Executive Briefings

'Imagination Gap' May Cause Businesses to Fail by Not Adopting Digitization

To profit- indeed, to survive - in 2015 and beyond, companies must not just adopt new, unanticipated and more decentralized forms of digitization and technological innovation, but must use them to reshape their business models. These advances are rapidly changing the commercial environment, inside and outside companies, but many business leaders are still unprepared for them.

Companies in every industry are confronting an imagination gap between the established and safe - but rapidly aging - way of doing business and the opportunities and challenges of the technologies emerging today.

For example, computers are no longer relegated to desks. They can be found in pockets and purses, and are increasingly embedded into every aspect of daily life. A growing number of buildings, automobiles, enterprises and communities are becoming computers themselves, controlled in shared fashion (and not always consciously) by the people inside them. People increasingly use technological devices to gain unprecedented kinds of control over and engagement with their personal and work lives, actively managing appliances, transportation, entertainment choices, homes, shopping forays, manufacturing processes, and equipment maintenance, among many other activities. This new machine age is affecting virtually every industry - B2B and B2C - by producing a multiplicity of purchasing and behavioral pathways for individuals and firmly shifting the balance of power to consumers. End-users, not upstream companies, increasingly dictate the bespoke shape of the products and services they are offered, as well as the price they pay, their suppliers, their deadlines, and the channels they use.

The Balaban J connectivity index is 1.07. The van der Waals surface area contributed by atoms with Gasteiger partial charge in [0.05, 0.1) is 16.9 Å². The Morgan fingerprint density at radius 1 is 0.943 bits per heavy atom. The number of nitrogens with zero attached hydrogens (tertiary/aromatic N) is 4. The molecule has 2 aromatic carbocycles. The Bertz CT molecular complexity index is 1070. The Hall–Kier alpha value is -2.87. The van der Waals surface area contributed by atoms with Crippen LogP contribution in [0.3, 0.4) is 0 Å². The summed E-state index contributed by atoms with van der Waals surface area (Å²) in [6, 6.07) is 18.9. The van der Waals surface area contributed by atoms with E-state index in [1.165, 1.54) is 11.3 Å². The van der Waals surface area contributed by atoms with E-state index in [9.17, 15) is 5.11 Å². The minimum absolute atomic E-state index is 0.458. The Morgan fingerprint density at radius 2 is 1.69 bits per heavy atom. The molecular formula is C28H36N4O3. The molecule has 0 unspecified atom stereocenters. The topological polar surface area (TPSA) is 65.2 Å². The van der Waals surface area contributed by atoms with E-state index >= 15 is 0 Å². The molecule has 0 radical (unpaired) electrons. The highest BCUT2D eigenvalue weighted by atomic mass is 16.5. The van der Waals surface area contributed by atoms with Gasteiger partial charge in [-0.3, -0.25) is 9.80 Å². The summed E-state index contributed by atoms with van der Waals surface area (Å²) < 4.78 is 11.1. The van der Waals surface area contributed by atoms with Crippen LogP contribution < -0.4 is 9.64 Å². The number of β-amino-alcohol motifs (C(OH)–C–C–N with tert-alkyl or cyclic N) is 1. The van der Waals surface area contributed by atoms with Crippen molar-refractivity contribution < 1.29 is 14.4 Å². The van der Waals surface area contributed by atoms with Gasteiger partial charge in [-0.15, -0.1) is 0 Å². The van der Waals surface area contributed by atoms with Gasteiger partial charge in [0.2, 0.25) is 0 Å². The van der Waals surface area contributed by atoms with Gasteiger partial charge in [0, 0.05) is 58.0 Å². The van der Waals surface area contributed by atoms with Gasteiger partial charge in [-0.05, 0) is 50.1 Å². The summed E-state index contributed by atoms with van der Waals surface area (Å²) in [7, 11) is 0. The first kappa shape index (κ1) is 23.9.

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Companies in every industry are confronting an imagination gap between the established and safe - but rapidly aging - way of doing business and the opportunities and challenges of the technologies emerging today.

For example, computers are no longer relegated to desks. They can be found in pockets and purses, and are increasingly embedded into every aspect of daily life. A growing number of buildings, automobiles, enterprises and communities are becoming computers themselves, controlled in shared fashion (and not always consciously) by the people inside them. People increasingly use technological devices to gain unprecedented kinds of control over and engagement with their personal and work lives, actively managing appliances, transportation, entertainment choices, homes, shopping forays, manufacturing processes, and equipment maintenance, among many other activities. This new machine age is affecting virtually every industry - B2B and B2C - by producing a multiplicity of purchasing and behavioral pathways for individuals and firmly shifting the balance of power to consumers. End-users, not upstream companies, increasingly dictate the bespoke shape of the products and services they are offered, as well as the price they pay, their suppliers, their deadlines, and the channels they use.

Read Full Article